He jump-started Rhode Island’s original music scene by encouraging bands to perform their own material
Randall C. Hien was born in Woonsocket in 1949. He was the great-nephew of entrepreneur B.A. Dario who built and owned Lincoln Downs Race Track and owned major venues such as the RKO Albee Theatre and the Loew’s State Theatre which is now the Providence Performing Arts Center. Randy began working in the music business in 1971 when he took a job with his great-uncle who had recently purchased the decaying Loew’s. They changed the name to the Palace Theatre as a venue for Rock ’n’ Roll concerts.
Randy was liaison to the acts and managed concessions and venue operations until 1975 when Dario decided it was not financially feasible to keep the doors open any longer. By this point Randy was certain he wanted to continue promoting music but needed a venue to do it in. He approached Arnold Hahn who had a small, failing jazz club at the corner of Westminster and Empire Streets called The Living Room, just blocks from the Palace. Randy had no real money, but offered Hahn his Jaguar XKE for the keys to the club and the liquor license. Hahn gladly took the offer to rid himself of what he considered a major headache.
The early days for Randy were very difficult, but with the help of his friend Carl Sugarman and a booking policy which encouraged bands to play their own material, by 1980 the club had become the center of a blossoming original music scene with a dedicated clientele. The future looked promising until his great-uncle, who also happened to own that building, decided to sell the property which was torn down to make way for a new Federal office building. Randy set up shop for Living Room #2 in a warehouse on Promenade St. It was called “the bubble complex” due to a large bubble-shaped bay window which extended out from the side of the building.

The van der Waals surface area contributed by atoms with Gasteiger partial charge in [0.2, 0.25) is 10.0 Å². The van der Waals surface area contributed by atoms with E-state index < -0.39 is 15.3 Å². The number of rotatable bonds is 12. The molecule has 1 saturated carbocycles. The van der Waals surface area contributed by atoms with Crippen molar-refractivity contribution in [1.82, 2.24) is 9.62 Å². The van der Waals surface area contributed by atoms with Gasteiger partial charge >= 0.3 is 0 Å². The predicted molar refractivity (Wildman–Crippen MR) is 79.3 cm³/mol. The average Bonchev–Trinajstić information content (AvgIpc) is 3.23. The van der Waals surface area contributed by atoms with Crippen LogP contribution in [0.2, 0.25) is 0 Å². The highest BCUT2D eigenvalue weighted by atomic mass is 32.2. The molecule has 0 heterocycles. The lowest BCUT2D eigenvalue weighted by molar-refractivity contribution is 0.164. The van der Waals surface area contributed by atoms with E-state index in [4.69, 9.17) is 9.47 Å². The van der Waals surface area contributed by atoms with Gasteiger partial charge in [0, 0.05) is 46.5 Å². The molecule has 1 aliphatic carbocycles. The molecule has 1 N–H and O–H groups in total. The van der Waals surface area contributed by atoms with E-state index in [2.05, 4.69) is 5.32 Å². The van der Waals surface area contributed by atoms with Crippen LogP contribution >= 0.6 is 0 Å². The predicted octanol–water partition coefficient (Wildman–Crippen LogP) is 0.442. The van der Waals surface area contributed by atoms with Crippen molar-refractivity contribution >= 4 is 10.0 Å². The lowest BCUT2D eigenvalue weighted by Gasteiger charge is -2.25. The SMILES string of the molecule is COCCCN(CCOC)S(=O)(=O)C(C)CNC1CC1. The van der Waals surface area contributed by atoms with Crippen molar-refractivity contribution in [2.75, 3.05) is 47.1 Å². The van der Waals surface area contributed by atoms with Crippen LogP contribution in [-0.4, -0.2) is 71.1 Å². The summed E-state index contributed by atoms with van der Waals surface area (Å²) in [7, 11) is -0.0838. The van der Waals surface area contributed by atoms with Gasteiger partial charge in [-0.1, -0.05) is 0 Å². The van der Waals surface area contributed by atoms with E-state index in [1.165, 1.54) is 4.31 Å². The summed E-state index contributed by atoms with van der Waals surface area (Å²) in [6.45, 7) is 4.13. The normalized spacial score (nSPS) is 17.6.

This was a great period for Randy and the club scene with many great local and national acts on the bill. Even Randy’s mother got involved by cooking dinner for many of the starving musicians. It was a great time until the building owner decided not to renew Randy’s lease and the Living Room #2 came to a close in 1990.
For five years, Randy searched for a venue he could buy so he that he wouldn’t be at the mercy of a landlord. Living Room #3 was purchased in 1995 and prospered until 2006 when the Rhode Island music scene lost one of its greatest supporters with Randy’s untimely passing. During his entire entertainment career, Randy also focused on his other passion – baseball. He was a coach for the Lincoln Little League for 28 years.